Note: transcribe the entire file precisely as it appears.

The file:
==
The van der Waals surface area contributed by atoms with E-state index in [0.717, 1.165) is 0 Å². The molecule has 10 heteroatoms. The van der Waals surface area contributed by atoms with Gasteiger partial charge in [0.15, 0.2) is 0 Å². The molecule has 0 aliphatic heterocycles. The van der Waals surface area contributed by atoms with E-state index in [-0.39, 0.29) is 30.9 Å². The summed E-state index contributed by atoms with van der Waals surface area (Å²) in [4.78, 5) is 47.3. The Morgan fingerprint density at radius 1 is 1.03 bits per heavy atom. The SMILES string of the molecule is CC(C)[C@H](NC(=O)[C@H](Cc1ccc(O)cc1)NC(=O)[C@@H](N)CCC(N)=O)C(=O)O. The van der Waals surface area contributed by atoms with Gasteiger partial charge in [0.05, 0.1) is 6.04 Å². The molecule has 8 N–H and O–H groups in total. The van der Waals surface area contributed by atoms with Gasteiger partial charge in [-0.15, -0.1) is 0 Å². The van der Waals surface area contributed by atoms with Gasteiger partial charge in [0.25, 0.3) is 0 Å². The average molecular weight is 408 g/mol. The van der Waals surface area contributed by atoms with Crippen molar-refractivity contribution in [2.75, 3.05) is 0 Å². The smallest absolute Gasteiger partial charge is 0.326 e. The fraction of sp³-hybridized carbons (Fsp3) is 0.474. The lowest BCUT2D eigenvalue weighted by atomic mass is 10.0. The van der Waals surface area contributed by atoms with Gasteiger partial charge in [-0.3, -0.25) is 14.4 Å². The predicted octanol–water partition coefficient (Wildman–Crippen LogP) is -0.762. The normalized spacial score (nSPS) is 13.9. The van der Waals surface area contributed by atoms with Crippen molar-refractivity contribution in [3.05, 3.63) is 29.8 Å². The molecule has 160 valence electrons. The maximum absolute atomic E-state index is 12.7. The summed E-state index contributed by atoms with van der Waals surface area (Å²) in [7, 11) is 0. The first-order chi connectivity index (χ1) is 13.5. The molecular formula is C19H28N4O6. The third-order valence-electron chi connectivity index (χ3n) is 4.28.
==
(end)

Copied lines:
The van der Waals surface area contributed by atoms with E-state index in [0.717, 1.165) is 0 Å². The molecule has 10 heteroatoms. The van der Waals surface area contributed by atoms with Gasteiger partial charge in [0.15, 0.2) is 0 Å². The molecule has 0 aliphatic heterocycles. The van der Waals surface area contributed by atoms with E-state index in [-0.39, 0.29) is 30.9 Å². The summed E-state index contributed by atoms with van der Waals surface area (Å²) in [4.78, 5) is 47.3. The Morgan fingerprint density at radius 1 is 1.03 bits per heavy atom. The SMILES string of the molecule is CC(C)[C@H](NC(=O)[C@H](Cc1ccc(O)cc1)NC(=O)[C@@H](N)CCC(N)=O)C(=O)O. The van der Waals surface area contributed by atoms with Gasteiger partial charge in [0.05, 0.1) is 6.04 Å². The molecule has 8 N–H and O–H groups in total. The van der Waals surface area contributed by atoms with Gasteiger partial charge in [-0.15, -0.1) is 0 Å². The van der Waals surface area contributed by atoms with Gasteiger partial charge in [0.25, 0.3) is 0 Å². The average molecular weight is 408 g/mol. The van der Waals surface area contributed by atoms with Crippen molar-refractivity contribution in [2.75, 3.05) is 0 Å². The smallest absolute Gasteiger partial charge is 0.326 e. The fraction of sp³-hybridized carbons (Fsp3) is 0.474. The lowest BCUT2D eigenvalue weighted by atomic mass is 10.0. The van der Waals surface area contributed by atoms with Gasteiger partial charge in [-0.3, -0.25) is 14.4 Å². The predicted octanol–water partition coefficient (Wildman–Crippen LogP) is -0.762. The normalized spacial score (nSPS) is 13.9. The van der Waals surface area contributed by atoms with Crippen molar-refractivity contribution in [3.05, 3.63) is 29.8 Å². The molecule has 160 valence electrons. The maximum absolute atomic E-state index is 12.7. The summed E-state index contributed by atoms with van der Waals surface area (Å²) in [7, 11) is 0. The first-order chi connectivity index (χ1) is 13.5. The molecular formula is C19H28N4O6. The third-order valence-electron chi connectivity index (χ3n) is 4.28.